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Swan Neck Deformity
By: IHI
01.27.15 Tuesday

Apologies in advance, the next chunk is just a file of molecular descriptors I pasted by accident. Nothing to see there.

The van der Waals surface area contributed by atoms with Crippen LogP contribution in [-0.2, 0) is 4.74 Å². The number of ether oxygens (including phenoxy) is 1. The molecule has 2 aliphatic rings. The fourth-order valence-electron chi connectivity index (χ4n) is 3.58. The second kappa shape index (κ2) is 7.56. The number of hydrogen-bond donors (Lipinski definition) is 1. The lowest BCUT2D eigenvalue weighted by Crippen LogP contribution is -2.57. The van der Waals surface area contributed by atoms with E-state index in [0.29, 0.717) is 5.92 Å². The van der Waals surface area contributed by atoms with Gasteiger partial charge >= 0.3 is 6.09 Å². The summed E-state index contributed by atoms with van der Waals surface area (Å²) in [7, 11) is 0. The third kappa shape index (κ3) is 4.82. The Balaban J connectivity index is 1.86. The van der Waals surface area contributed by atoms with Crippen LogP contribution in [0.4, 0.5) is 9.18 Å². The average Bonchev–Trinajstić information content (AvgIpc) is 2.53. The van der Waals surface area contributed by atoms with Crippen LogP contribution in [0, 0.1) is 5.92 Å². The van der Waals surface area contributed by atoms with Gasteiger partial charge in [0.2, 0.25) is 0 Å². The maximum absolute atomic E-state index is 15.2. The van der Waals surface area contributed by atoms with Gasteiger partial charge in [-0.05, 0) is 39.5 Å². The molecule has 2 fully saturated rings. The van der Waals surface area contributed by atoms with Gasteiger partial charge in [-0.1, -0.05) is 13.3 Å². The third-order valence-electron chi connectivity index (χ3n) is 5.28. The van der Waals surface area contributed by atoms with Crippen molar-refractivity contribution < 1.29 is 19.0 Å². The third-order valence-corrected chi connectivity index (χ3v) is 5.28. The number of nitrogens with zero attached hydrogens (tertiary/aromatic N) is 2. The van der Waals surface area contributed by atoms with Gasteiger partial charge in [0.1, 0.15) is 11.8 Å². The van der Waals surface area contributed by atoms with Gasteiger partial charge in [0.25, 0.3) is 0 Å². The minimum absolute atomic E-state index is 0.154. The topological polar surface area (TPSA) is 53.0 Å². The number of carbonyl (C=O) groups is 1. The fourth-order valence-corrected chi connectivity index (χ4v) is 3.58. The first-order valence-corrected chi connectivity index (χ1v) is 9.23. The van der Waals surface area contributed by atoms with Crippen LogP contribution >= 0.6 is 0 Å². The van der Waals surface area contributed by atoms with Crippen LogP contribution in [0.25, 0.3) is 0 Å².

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Interestingly, Swan Neck deformity has nothing to do with swans or necks. It is a malformation of the finger where the DIP (or Distal Interphalangeal) joint is bent towards the palm (hyperflexed), and the PIP (or Proximal Interphalangeal) joint is bent away from the palm (hyperextended). The result is a bent finger that resembles a swan’s neck, hence the name swan neck deformity. The most common cause of swan neck deformity is rheumatoid arthritis (though it can also be caused by a trauma to the finger), because it affects the joints. RA causes chronic swelling of the PIP joint, which then loosens the volar plate in your finger. This volar plate, a ligament, tears easily, which leads to the hyperextended position of the joint. Once this occurs, the extensor tendon of the DIP joint is off balance, which causes the hyperflexed position, and swan’s neck appearance. Before you see the swan neck deformity set in, you may notice a gradual inability to close your hand into a tight fist. Once this occurs, your condition has likely already progressed. If you don’t already live with RA, you may begin experiencing symptoms similar to RA, such as reduced range of motion, stiffness in your fingers and swollen, painful joints. If you suffer from these symptoms, contact your medical professional at the Idaho Hand Institute for a complete workup, clear diagnosis, and treatment plan. For more information, please contact us at (208) 235-4263
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